Jun 19, 2013

Problems With Debit Cards

     From the Center for Public Integrity:
A government initiative aimed at saving money by eliminating paper checks is hurting some recipients of federal benefits while earning the bank that operates the program millions in fees charged to consumers.
The U.S. Treasury Department has been urging people who collect Social Security and other benefits to switch to direct deposit rather than rely on mailed checks, to save millions of dollars a year in administrative costs.
But beneficiaries without bank accounts — and even some who do have accounts — are being pressured into using prepaid debit cards offered by Comerica Bank, an effort that is shifting costs to elderly people, veterans and other vulnerable consumers. ...
Between October 2011 and the end of August 2012, the Social Security inspector general received more than 18,000 reports of unauthorized changes or suspected attempts to make unauthorized changes to payments. Treasury says it put new procedures in place in January 2012 to reduce fraud. Yet early this year, the Social Security inspector general’s office said it was still receiving more than 50 such reports a day.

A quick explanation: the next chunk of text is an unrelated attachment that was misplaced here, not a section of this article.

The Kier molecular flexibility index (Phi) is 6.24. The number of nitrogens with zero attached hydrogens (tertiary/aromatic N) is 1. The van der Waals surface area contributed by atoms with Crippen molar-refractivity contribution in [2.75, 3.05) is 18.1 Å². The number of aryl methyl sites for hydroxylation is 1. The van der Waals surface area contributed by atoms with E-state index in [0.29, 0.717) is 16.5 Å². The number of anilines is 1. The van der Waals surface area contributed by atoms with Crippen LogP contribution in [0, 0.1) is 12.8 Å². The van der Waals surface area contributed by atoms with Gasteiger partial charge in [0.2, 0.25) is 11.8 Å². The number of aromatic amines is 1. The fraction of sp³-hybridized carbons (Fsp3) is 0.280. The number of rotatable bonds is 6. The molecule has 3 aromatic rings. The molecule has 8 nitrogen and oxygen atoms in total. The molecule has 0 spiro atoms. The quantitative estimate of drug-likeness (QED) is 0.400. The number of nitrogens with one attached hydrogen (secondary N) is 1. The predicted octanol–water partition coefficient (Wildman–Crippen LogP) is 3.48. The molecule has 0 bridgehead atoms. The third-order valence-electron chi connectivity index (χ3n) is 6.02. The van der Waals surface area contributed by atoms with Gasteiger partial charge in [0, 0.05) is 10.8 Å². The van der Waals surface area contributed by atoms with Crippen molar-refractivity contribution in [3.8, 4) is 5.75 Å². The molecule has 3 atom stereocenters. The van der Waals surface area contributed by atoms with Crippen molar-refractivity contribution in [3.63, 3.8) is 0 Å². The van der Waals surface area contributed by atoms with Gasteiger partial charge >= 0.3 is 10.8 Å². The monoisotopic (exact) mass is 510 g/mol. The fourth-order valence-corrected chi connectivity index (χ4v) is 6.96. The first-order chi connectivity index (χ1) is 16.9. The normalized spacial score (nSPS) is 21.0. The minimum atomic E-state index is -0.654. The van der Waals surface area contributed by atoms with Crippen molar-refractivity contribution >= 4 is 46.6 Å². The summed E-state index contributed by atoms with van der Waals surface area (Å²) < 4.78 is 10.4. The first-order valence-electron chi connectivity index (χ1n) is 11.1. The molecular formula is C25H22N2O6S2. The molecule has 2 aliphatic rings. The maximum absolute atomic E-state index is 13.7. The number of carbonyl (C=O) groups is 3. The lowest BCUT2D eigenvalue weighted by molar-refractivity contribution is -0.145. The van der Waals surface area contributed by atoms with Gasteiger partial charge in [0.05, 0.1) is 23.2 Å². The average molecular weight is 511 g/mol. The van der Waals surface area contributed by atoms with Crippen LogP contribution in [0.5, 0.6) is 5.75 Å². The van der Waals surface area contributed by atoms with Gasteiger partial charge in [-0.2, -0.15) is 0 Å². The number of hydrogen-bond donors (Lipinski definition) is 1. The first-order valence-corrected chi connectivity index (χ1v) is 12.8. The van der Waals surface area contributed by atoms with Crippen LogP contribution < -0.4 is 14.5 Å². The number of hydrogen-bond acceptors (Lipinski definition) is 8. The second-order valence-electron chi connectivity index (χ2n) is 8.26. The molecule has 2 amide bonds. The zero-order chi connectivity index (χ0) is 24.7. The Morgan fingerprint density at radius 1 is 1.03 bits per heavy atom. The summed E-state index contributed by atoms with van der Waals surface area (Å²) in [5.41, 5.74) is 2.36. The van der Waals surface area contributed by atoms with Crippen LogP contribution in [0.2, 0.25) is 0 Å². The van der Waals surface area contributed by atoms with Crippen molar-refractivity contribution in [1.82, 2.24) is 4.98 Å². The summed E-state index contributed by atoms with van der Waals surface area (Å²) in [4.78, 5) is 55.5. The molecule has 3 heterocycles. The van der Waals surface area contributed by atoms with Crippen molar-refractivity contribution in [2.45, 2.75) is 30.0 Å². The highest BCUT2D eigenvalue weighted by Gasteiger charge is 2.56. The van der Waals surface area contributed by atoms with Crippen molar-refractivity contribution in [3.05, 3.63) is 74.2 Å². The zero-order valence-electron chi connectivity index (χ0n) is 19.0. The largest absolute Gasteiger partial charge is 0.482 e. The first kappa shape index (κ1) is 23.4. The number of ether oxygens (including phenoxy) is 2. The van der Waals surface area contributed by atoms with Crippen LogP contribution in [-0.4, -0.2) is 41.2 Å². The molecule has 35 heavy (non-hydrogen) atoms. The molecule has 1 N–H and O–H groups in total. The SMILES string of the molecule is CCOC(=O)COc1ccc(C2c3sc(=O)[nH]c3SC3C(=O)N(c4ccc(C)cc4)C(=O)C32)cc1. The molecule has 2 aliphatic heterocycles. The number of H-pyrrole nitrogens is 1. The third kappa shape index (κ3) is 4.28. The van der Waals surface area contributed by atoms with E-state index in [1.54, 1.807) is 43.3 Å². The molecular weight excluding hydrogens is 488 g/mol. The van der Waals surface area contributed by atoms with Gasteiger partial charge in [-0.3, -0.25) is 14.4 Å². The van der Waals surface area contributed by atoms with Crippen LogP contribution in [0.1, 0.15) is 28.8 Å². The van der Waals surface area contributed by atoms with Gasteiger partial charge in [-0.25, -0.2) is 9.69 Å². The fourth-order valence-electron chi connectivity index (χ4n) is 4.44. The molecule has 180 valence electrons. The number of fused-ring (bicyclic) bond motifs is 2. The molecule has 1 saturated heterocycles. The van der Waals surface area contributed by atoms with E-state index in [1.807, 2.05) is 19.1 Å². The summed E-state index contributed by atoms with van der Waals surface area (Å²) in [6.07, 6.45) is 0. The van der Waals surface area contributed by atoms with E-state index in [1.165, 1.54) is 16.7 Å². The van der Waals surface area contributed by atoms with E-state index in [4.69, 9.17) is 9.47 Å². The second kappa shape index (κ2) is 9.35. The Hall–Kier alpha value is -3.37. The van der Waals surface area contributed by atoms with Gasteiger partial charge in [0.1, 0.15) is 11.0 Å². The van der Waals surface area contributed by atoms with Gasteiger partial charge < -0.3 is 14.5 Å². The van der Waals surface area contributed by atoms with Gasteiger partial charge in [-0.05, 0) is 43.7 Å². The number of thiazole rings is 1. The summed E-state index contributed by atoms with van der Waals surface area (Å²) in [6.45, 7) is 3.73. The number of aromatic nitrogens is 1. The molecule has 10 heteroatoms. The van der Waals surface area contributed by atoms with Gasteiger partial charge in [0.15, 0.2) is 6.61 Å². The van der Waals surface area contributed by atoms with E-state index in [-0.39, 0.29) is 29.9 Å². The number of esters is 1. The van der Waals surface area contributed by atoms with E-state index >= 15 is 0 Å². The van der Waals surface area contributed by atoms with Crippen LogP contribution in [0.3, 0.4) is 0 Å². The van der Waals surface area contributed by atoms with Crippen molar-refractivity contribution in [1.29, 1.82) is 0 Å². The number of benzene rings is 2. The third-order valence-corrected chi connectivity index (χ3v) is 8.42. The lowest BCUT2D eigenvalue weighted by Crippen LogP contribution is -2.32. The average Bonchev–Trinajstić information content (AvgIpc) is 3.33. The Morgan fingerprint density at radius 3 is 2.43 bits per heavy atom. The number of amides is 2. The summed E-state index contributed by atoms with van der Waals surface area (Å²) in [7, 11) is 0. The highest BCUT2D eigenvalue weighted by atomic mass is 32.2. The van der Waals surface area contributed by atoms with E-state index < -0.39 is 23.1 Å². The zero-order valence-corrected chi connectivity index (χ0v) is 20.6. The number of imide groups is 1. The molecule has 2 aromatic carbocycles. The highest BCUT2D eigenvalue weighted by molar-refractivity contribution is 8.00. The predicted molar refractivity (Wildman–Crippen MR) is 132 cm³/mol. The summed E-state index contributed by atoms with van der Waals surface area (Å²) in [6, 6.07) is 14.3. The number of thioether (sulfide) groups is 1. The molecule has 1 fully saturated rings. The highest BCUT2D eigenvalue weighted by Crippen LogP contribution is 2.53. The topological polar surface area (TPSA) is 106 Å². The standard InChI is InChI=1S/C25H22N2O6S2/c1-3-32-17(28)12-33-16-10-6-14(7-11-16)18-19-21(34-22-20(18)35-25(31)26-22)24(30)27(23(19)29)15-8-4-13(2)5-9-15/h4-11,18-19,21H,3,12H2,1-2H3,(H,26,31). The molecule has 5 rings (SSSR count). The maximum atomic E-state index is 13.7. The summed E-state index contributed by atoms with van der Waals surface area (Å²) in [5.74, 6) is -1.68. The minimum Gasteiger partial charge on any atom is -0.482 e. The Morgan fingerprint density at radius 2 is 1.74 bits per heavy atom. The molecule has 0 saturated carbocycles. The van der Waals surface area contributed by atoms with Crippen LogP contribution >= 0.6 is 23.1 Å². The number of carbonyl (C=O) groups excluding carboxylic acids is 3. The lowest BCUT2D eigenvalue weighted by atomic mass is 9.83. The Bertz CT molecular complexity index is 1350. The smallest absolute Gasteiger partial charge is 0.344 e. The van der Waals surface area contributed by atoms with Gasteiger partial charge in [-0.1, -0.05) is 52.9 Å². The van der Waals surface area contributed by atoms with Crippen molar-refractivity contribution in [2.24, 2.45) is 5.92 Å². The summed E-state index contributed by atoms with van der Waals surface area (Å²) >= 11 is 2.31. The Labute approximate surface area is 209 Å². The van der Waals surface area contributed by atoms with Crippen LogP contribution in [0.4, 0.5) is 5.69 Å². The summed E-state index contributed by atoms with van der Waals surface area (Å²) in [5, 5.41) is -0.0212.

1 comment:

Anonymous said...

I'm not sure what the 'fraudulant changes" being reported has to do with Comerica Bank. I think people should get their own account at a local bank if they're able, but these fraudulant attempts to change bank information on records has been going on forever. It's not new and it's not related to MYSSA specifically.

Besides, this reminds me of the "disability fraud" debate. At 50 reports per day, thats roughly 18,000 or so per year. Considering the number of transactions SSA/Treasury make to accounts in a year, the occurance of fraud is miniscule. So, for everybody who says disabvilty fraud is not a big deal because it's not rampant, doesn't that same principle apply here?